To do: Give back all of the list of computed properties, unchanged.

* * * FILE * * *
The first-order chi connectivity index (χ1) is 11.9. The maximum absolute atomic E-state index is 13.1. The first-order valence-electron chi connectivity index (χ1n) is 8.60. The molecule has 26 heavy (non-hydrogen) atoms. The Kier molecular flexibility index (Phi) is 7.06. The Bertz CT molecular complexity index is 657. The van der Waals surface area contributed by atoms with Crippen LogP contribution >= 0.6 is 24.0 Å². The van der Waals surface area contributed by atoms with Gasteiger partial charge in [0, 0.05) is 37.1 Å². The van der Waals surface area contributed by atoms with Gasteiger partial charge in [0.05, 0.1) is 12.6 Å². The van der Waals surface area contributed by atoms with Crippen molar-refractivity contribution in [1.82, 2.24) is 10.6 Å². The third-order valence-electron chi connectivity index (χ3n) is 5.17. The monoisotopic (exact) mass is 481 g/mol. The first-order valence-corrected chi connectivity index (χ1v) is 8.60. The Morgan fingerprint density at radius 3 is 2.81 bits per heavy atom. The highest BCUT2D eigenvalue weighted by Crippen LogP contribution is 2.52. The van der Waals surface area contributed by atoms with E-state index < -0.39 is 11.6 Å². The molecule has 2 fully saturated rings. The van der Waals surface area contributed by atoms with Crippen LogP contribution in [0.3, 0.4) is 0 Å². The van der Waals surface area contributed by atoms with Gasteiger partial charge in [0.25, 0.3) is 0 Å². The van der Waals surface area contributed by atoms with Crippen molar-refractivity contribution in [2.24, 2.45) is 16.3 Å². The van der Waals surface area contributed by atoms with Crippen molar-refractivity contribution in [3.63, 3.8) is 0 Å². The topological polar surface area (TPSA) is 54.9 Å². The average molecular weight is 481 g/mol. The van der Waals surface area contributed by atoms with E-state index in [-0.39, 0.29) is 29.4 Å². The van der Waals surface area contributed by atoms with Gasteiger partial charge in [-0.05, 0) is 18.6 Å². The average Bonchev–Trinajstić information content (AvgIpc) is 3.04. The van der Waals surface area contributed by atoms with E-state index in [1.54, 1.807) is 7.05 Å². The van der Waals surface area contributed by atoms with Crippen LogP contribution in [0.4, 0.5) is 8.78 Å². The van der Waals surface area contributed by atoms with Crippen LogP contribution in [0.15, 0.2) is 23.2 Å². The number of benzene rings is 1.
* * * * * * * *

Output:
The first-order chi connectivity index (χ1) is 11.9. The maximum absolute atomic E-state index is 13.1. The first-order valence-electron chi connectivity index (χ1n) is 8.60. The molecule has 26 heavy (non-hydrogen) atoms. The Kier molecular flexibility index (Phi) is 7.06. The Bertz CT molecular complexity index is 657. The van der Waals surface area contributed by atoms with Crippen LogP contribution >= 0.6 is 24.0 Å². The van der Waals surface area contributed by atoms with Gasteiger partial charge in [0, 0.05) is 37.1 Å². The van der Waals surface area contributed by atoms with Gasteiger partial charge in [0.05, 0.1) is 12.6 Å². The van der Waals surface area contributed by atoms with Crippen molar-refractivity contribution in [1.82, 2.24) is 10.6 Å². The third-order valence-electron chi connectivity index (χ3n) is 5.17. The monoisotopic (exact) mass is 481 g/mol. The first-order valence-corrected chi connectivity index (χ1v) is 8.60. The Morgan fingerprint density at radius 3 is 2.81 bits per heavy atom. The highest BCUT2D eigenvalue weighted by Crippen LogP contribution is 2.52. The van der Waals surface area contributed by atoms with E-state index < -0.39 is 11.6 Å². The molecule has 2 fully saturated rings. The van der Waals surface area contributed by atoms with Crippen LogP contribution in [0.3, 0.4) is 0 Å². The van der Waals surface area contributed by atoms with Gasteiger partial charge in [0.25, 0.3) is 0 Å². The van der Waals surface area contributed by atoms with Crippen molar-refractivity contribution in [2.24, 2.45) is 16.3 Å². The van der Waals surface area contributed by atoms with Crippen molar-refractivity contribution in [3.63, 3.8) is 0 Å². The topological polar surface area (TPSA) is 54.9 Å². The average molecular weight is 481 g/mol. The van der Waals surface area contributed by atoms with E-state index in [-0.39, 0.29) is 29.4 Å². The van der Waals surface area contributed by atoms with Gasteiger partial charge in [-0.05, 0) is 18.6 Å². The average Bonchev–Trinajstić information content (AvgIpc) is 3.04. The van der Waals surface area contributed by atoms with E-state index in [1.54, 1.807) is 7.05 Å². The van der Waals surface area contributed by atoms with Crippen LogP contribution in [0.4, 0.5) is 8.78 Å². The van der Waals surface area contributed by atoms with Crippen LogP contribution in [0.15, 0.2) is 23.2 Å². The number of benzene rings is 1.